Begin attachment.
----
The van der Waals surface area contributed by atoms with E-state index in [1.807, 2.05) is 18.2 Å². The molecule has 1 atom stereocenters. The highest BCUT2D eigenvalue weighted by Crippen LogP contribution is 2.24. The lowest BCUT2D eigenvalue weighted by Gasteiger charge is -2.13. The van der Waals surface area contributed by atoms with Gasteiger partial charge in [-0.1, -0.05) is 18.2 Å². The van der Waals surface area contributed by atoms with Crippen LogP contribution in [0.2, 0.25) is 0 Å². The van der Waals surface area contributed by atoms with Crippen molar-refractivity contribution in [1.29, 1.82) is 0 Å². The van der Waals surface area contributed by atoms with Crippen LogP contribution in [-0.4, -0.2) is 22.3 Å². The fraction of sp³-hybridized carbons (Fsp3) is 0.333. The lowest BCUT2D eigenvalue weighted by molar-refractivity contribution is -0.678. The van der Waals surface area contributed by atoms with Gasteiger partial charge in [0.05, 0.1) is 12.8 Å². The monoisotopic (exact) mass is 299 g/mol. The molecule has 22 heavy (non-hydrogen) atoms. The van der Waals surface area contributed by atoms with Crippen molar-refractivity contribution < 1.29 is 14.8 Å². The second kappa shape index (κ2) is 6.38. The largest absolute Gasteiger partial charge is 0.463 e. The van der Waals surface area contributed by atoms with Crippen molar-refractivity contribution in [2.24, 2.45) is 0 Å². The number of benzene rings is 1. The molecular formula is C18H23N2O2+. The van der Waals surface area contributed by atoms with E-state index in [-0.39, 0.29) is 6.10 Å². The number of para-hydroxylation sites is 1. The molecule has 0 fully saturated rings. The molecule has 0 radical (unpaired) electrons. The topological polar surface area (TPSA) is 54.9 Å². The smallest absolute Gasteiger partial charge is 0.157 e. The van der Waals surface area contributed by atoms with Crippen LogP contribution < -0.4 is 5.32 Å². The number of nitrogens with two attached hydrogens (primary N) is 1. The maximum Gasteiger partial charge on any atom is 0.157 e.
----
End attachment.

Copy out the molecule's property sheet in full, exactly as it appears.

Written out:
The van der Waals surface area contributed by atoms with E-state index in [1.807, 2.05) is 18.2 Å². The molecule has 1 atom stereocenters. The highest BCUT2D eigenvalue weighted by Crippen LogP contribution is 2.24. The lowest BCUT2D eigenvalue weighted by Gasteiger charge is -2.13. The van der Waals surface area contributed by atoms with Gasteiger partial charge in [-0.1, -0.05) is 18.2 Å². The van der Waals surface area contributed by atoms with Crippen LogP contribution in [0.2, 0.25) is 0 Å². The van der Waals surface area contributed by atoms with Crippen molar-refractivity contribution in [1.29, 1.82) is 0 Å². The van der Waals surface area contributed by atoms with Crippen LogP contribution in [-0.4, -0.2) is 22.3 Å². The fraction of sp³-hybridized carbons (Fsp3) is 0.333. The lowest BCUT2D eigenvalue weighted by molar-refractivity contribution is -0.678. The van der Waals surface area contributed by atoms with Gasteiger partial charge in [0.05, 0.1) is 12.8 Å². The monoisotopic (exact) mass is 299 g/mol. The molecule has 22 heavy (non-hydrogen) atoms. The van der Waals surface area contributed by atoms with Crippen molar-refractivity contribution < 1.29 is 14.8 Å². The second kappa shape index (κ2) is 6.38. The largest absolute Gasteiger partial charge is 0.463 e. The van der Waals surface area contributed by atoms with Crippen molar-refractivity contribution in [2.24, 2.45) is 0 Å². The number of benzene rings is 1. The molecular formula is C18H23N2O2+. The van der Waals surface area contributed by atoms with E-state index in [-0.39, 0.29) is 6.10 Å². The number of para-hydroxylation sites is 1. The molecule has 0 fully saturated rings. The molecule has 0 radical (unpaired) electrons. The topological polar surface area (TPSA) is 54.9 Å². The smallest absolute Gasteiger partial charge is 0.157 e. The van der Waals surface area contributed by atoms with Crippen LogP contribution < -0.4 is 5.32 Å². The number of nitrogens with two attached hydrogens (primary N) is 1. The maximum Gasteiger partial charge on any atom is 0.157 e.